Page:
Lena VyeFollow


Political Science


Pearson, Shanna

Advisor Department

Political Science




education; policy; charter school; performance; test scores

Creative Commons License

Creative Commons License
This work is licensed under a Creative Commons Attribution-Noncommercial-Share Alike 4.0 License.


In the last few decades, there has been considerable debate over whether or not charter schools are beneficial to the American education system. Charter schools are given government funding, but they have independence from the established educational system. Charter school supporters argue that increased autonomy and innovation in teaching, as well as competition between schools, improves the quality of education. Opponents of charter schools argue that charter schools are not more effective than public schools. However, the research is mixed: some studies suggest charter schools perform better, some suggest they perform similarly, and some suggest that they perform worse than traditional public schools. There are many underlying factors surrounding charter schools that interfere with the research being done, such as variation in teaching methods, location, and selection of students. It is necessary to determine whether or not charter schools are effective in order to learn from the successes and failures of charter school approaches.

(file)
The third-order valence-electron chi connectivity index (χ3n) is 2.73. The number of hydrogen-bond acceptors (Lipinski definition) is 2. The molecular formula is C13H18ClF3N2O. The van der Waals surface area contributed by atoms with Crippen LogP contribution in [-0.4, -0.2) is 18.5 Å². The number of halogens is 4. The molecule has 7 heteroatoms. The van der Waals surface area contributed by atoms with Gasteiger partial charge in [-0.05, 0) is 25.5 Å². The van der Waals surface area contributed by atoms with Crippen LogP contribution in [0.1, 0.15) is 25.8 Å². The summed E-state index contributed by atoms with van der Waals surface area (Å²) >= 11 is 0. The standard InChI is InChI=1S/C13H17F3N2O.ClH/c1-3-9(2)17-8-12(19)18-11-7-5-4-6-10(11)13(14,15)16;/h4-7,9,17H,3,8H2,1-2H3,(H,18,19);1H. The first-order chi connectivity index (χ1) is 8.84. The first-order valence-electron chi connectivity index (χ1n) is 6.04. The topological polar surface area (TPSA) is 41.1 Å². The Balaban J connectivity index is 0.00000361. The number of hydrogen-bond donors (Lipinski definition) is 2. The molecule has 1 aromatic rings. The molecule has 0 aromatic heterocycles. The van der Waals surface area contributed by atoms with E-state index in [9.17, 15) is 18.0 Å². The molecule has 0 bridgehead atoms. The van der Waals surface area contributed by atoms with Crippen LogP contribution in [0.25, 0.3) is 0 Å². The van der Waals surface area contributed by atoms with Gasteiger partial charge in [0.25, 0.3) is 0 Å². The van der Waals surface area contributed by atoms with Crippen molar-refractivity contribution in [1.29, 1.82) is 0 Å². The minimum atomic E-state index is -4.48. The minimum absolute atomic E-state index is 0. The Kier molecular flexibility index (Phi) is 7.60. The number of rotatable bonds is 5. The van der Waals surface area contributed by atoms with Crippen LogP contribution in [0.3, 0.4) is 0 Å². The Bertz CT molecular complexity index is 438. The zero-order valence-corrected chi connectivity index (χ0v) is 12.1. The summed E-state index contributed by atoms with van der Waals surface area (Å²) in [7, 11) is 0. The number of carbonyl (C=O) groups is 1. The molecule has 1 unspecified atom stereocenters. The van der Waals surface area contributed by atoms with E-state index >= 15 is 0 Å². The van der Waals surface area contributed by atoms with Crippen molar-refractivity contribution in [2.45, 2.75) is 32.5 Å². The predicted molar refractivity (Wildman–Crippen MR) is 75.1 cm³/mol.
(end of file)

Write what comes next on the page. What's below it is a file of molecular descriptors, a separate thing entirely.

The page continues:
In this paper, I examine the performance of 164 elementary and 60 middle schools in RI to see if, when controlling for relevant factors, charter schools improve student outcomes. In this sample, 19 were charter schools. All student data was collected from the RI Department of Education’s Infoworks website, and included the percent of students meeting proficiency criteria on standardized tests, attendance rates, chronic absenteeism rates, and student stability and mobility. I also take into account school level, racial and ethnic diversity, percent of students eligible for free and reduced lunch, percent of students eligible for ESL (English as a second language) services, and percent of students eligible for Individualized Learning Programs. There were small (6-10 percentage point) differences in the percent proficient in charter schools versus non-charters. My data suggests that in Rhode Island, charter schools perform significantly better than public schools in 4th grade Math, Science, and ELA assessments, and they perform the same or slightly worse (but not significantly) in 8th grade. More research in this area can contribute to a better understanding of charter school performance in Rhode Island, and potentially, nationwide.